Story by: Megan Gardner on March 21, 2016
At age 31, my husband, Lonnie, was diagnosed with cancer — a form of non-Hodgkin lymphoma. As if that wasn’t scary enough, the weeks of testing he underwent during the diagnosis process uncovered something suspicious in his colon. Lonnie underwent a colonoscopy, during which his doctor discovered a polyp so large that only part of it could be removed. It was biopsied and determined that Lonnie needed a section of his colon removed to ensure that the polyp, made up of pre-cancerous cells, was completely removed.
I’ll never forget the doctor saying that it wouldn’t have taken more than 5 to 10 years to become cancerous, and by the time Lonnie had any symptoms it would have been too late. Wow. That means he would have developed late-stage colon cancer before he would have even had his first colonoscopy at age 45, the recommendation for African-American men.
After Lonnie had healed from surgery and completed radiation treatments for the lymphoma, his doctor recommended genetic counseling and testing for Lynch syndrome, an inherited disorder that causes many types of cancers, particularly colon cancer. With Lonnie being so young, we decided to pursue genetic counseling and testing to see if there was something in his genes that led to his health crisis. And with having two kids — and another on the way — this information would be invaluable in deciding whether our children need genetic testing in the future or certain cancer screenings prior to the usual age recommendations in order to proactively manage their cancer risk.
Genetic counseling is done by a health care professional with specialized graduate training in the areas of medical genetics and counseling. Genetic counselors provide information and support to people with birth defects or genetic disorders and to families who may be at risk for a variety of inherited conditions. Depending on the reason you are referred for genetic counseling, you may work with a genetic counselor with a specific area of expertise.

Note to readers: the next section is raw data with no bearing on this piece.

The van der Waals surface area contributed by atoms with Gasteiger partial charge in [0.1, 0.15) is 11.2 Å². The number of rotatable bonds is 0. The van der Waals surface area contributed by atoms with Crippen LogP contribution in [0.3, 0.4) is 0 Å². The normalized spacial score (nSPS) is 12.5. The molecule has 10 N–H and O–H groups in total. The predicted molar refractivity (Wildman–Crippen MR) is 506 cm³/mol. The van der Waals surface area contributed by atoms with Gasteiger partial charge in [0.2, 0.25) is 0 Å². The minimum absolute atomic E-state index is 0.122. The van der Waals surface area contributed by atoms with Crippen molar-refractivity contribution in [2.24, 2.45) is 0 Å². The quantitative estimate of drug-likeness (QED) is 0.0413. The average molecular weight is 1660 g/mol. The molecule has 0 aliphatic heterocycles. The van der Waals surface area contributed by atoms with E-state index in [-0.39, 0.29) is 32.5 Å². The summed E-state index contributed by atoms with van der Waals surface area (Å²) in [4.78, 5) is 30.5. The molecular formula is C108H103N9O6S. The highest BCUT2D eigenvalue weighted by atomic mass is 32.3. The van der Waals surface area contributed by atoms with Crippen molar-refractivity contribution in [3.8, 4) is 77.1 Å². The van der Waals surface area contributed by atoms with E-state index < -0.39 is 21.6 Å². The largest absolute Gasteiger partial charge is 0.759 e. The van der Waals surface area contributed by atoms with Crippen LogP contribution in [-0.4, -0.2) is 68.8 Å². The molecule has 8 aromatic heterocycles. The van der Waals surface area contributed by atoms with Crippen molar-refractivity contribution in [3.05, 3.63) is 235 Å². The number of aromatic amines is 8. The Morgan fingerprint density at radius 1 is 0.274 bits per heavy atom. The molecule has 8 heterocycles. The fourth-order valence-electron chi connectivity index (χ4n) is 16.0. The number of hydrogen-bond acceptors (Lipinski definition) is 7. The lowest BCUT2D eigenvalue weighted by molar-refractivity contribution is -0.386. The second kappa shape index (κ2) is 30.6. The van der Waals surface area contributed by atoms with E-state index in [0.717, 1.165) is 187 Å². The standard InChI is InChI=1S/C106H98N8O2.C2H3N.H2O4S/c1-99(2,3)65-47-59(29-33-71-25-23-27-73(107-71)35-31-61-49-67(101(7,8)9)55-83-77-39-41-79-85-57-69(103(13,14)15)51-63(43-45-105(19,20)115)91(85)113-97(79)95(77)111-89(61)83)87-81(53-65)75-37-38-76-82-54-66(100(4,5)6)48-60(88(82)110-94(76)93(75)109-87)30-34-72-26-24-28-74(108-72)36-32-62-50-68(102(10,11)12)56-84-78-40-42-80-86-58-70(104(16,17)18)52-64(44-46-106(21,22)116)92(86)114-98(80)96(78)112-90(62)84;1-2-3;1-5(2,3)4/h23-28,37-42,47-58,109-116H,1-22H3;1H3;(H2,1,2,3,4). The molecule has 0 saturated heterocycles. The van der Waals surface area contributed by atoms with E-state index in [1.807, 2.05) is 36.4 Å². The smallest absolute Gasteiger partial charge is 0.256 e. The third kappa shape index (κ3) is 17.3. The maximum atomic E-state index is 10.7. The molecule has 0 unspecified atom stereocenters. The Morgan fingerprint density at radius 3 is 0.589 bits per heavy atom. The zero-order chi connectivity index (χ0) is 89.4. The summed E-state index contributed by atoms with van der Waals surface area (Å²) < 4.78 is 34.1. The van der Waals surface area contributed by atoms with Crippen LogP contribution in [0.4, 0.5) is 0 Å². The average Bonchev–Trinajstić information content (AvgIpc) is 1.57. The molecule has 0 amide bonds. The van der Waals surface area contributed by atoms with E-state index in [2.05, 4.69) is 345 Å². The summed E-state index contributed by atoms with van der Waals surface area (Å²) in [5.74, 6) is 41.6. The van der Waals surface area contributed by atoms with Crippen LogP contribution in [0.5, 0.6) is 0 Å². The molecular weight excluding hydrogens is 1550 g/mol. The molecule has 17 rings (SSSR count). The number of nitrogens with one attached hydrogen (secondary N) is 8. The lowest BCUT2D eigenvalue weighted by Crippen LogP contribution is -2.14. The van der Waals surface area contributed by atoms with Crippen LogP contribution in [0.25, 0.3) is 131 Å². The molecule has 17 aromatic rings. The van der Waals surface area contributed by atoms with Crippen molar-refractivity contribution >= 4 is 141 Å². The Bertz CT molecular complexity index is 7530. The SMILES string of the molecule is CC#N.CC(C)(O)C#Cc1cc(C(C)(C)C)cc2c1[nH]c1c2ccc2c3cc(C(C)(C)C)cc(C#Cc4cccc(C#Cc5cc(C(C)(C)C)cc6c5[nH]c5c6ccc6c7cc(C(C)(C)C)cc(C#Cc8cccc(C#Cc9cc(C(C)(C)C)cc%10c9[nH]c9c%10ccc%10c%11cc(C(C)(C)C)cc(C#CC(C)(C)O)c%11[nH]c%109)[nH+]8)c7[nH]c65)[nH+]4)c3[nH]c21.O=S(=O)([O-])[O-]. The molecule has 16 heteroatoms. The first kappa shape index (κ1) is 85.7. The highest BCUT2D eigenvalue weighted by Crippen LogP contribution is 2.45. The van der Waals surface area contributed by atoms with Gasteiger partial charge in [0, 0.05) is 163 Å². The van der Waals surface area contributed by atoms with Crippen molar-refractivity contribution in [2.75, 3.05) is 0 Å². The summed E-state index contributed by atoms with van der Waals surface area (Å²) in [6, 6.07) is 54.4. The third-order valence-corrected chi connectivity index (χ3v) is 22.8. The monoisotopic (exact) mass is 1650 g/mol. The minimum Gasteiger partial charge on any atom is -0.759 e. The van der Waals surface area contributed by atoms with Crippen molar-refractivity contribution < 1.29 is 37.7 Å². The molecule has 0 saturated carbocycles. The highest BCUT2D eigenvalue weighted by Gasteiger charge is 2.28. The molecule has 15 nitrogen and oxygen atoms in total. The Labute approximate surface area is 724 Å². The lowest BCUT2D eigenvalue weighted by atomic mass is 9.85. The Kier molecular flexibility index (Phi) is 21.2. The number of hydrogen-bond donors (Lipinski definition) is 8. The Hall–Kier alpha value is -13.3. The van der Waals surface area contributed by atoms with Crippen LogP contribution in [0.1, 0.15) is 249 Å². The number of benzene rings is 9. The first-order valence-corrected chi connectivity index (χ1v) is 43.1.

During Lonnie’s appointment, we filled out an extensive questionnaire on his family medical history, they took a blood sample and we waited for the results. A few weeks later we found out that Lonnie most likely does not have Lynch syndrome. The genetic counselor recommended staying in touch every six months or so, because as more people who have genes like Lonnie’s are tested, the more we’ll know.
Though a genetic test will not tell you with certainty whether you will develop cancer, it can help you understand your risk so that you and your doctor can make a proactive plan to manage it. In addition, the genetic counselor will help you find ways to share your test results with family members who may benefit from knowing this information in order to reduce their cancer risk.
Should you be diagnosed with cancer, we know you will have many questions and want answers right away. We offer same-day appointments with a cancer specialist. Call (502) 629-HOPE for a same-day appointment.
Genetic testing is not for everyone, and each individual must consider the risks and benefits when making a decision. While it is important that you discuss genetic testing with your family, the choice to test is personal. Different members of the family may make different decisions about testing. In any case, it is important to talk to a genetic counselor so that you can be empowered with the correct information to make an informed decision about testing.
The cost of testing is often, but not always, covered by insurance. Cost is determined by your insurance policy and medical history. You can choose to be informed of the amount you will pay before agreeing to have the test performed.
While some cancers have a genetic link, your risk of developing most cancers — especially colon cancer — can be reduced through healthy eating, regular exercise and early screenings. Learn more about your personal risk factors for colon cancer by taking this quick colon cancer risk assessment.
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